Horse betting monopoly extended
Gaming magnate Stanley Ho Hung-sun's betting monopoly on horse racing in Macau, which is subject to annual renewal, has been extended until August of next year, the government announced yesterday.
Despite being battered by declining revenue and increasing competition from Hong Kong, the Macau Jockey Club, a unit of Mr Ho's Sociedade de Turismo e Diversoes de Macau (STDM), has managed to retain its government-issued monopoly on horse racing in the territory since it was purchased by Mr Ho in 1991.
An order from the Macau chief executive's office published yesterday in the territory's official government gazette extended the monopoly to August 31, 2008. It did not elaborate.
Mr Ho's horserace betting monopoly has been subject to annual renewal since 2001, the year the Macau government introduced legislation to end his monopoly on casino gaming and invited tenders from outside casino operators.
While a similar liberalisation of horse racing does not appear to be on the cards, government officials earlier this year indicated that plans were in the works to open up the market for remote gaming - or online and telephone wagering - to competition.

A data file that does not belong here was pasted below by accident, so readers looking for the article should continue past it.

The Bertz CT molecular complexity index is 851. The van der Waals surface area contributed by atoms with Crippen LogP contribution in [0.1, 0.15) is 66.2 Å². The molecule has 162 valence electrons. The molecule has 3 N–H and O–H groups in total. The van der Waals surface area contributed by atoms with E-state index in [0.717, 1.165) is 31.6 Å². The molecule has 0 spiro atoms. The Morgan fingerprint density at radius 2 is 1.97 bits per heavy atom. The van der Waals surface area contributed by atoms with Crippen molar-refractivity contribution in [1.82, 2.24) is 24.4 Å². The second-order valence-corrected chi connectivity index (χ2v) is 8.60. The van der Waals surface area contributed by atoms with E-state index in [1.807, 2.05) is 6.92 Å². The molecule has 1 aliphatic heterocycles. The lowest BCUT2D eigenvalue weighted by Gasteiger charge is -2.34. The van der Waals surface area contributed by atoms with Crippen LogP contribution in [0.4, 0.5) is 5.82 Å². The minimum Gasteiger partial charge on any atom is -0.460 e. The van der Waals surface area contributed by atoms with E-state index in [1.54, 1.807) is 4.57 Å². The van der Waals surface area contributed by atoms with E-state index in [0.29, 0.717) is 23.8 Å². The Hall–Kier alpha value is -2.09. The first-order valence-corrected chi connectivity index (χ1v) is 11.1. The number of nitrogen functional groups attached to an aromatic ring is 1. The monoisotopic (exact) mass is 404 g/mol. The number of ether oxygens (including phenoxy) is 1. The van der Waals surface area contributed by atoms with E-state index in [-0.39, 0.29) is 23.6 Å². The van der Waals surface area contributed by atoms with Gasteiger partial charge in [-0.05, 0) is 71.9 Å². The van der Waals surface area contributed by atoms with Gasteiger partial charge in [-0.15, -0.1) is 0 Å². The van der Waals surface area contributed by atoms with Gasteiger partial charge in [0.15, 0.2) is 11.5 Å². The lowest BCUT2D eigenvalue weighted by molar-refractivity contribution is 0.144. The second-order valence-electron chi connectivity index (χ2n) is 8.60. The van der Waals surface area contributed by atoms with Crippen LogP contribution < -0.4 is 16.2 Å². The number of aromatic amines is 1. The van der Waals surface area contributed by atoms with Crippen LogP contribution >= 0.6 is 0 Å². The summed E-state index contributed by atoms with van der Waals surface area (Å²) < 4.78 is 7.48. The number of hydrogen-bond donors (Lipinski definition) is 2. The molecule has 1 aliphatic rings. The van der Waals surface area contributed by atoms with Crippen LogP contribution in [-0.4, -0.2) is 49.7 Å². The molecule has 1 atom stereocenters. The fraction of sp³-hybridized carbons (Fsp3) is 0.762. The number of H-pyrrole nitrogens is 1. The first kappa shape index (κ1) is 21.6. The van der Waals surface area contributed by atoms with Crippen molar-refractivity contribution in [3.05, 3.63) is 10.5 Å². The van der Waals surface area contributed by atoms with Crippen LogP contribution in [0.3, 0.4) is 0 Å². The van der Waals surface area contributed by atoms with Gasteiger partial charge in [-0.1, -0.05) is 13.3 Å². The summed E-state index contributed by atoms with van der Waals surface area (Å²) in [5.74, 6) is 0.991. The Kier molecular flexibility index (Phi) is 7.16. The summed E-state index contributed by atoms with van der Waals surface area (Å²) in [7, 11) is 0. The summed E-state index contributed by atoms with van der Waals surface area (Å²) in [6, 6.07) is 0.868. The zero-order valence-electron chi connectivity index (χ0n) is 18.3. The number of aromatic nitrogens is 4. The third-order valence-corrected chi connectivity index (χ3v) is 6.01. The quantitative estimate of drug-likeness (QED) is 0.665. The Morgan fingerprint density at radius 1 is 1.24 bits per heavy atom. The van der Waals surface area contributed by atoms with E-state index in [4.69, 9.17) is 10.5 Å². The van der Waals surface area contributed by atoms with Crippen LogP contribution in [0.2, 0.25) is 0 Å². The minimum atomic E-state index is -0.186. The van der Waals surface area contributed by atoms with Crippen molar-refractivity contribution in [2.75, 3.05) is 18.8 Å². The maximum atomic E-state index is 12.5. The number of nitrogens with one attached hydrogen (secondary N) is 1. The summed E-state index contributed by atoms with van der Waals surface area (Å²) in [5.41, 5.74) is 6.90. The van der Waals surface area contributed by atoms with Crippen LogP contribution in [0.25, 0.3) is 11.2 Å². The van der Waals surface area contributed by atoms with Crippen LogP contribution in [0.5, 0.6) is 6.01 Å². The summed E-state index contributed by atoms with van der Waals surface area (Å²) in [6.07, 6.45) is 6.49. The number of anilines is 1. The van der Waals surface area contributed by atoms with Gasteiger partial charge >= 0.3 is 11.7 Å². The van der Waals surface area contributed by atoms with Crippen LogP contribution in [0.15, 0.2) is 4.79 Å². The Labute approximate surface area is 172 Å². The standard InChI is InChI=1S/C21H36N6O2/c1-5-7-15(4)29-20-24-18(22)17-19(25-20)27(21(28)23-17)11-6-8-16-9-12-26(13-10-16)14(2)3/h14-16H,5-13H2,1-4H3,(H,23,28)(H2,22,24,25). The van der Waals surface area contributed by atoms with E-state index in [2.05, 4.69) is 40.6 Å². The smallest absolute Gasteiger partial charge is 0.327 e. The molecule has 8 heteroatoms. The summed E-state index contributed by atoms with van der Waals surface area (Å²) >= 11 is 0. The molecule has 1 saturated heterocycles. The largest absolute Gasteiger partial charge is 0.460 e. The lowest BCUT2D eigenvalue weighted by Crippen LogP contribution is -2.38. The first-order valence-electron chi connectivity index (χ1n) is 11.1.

Mr Ho currently holds an effective monopoly on remote gaming in the territory via both the Macau Jockey Club, which takes telephone and internet bets on horse races, and his Sociedade de Lotarias e Apostas Mutuas de Macau (Macau SLOT), which holds a separate monopoly on soccer and basketball betting.
The Macau Jockey Club's betting turnover from horse racing reached a peak of 1.566 billion patacas in 2004, the year before the launch of a formal co-operation agreement with the Hong Kong Jockey Club for wagers on Hong Kong races placed in Macau.
Since the deal, Macau's revenue from horserace betting has tumbled by more than 70 per cent and fell 15.3 per cent in the first half of this year to 199 million patacas.